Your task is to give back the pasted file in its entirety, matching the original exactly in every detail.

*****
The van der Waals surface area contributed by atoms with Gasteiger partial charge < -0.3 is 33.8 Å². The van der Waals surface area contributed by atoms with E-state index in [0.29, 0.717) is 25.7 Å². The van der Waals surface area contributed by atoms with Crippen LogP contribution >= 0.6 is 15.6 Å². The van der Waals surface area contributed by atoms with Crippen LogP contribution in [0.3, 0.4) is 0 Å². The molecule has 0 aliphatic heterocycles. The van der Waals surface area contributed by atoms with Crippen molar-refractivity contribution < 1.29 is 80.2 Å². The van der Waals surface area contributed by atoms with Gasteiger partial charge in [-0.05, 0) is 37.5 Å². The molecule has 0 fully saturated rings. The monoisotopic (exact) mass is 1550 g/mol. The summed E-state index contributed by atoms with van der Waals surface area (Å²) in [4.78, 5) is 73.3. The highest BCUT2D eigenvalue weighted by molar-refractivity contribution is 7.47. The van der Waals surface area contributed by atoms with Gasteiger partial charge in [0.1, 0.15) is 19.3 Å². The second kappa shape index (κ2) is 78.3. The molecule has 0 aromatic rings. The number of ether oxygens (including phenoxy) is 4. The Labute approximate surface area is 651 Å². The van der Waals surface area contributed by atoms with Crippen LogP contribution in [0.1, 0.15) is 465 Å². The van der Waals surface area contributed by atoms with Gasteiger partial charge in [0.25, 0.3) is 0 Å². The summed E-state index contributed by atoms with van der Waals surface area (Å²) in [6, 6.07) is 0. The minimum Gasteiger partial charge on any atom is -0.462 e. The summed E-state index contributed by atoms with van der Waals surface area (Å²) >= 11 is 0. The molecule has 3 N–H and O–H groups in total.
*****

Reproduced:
The van der Waals surface area contributed by atoms with Gasteiger partial charge < -0.3 is 33.8 Å². The van der Waals surface area contributed by atoms with E-state index in [0.29, 0.717) is 25.7 Å². The van der Waals surface area contributed by atoms with Crippen LogP contribution >= 0.6 is 15.6 Å². The van der Waals surface area contributed by atoms with Crippen LogP contribution in [0.3, 0.4) is 0 Å². The molecule has 0 aliphatic heterocycles. The van der Waals surface area contributed by atoms with Crippen molar-refractivity contribution < 1.29 is 80.2 Å². The van der Waals surface area contributed by atoms with Gasteiger partial charge in [-0.05, 0) is 37.5 Å². The molecule has 0 fully saturated rings. The monoisotopic (exact) mass is 1550 g/mol. The summed E-state index contributed by atoms with van der Waals surface area (Å²) in [4.78, 5) is 73.3. The highest BCUT2D eigenvalue weighted by molar-refractivity contribution is 7.47. The van der Waals surface area contributed by atoms with Gasteiger partial charge in [0.1, 0.15) is 19.3 Å². The second kappa shape index (κ2) is 78.3. The molecule has 0 aromatic rings. The number of ether oxygens (including phenoxy) is 4. The Labute approximate surface area is 651 Å². The van der Waals surface area contributed by atoms with Crippen LogP contribution in [0.1, 0.15) is 465 Å². The van der Waals surface area contributed by atoms with Gasteiger partial charge in [0.25, 0.3) is 0 Å². The summed E-state index contributed by atoms with van der Waals surface area (Å²) in [6, 6.07) is 0. The minimum Gasteiger partial charge on any atom is -0.462 e. The summed E-state index contributed by atoms with van der Waals surface area (Å²) >= 11 is 0. The molecule has 3 N–H and O–H groups in total.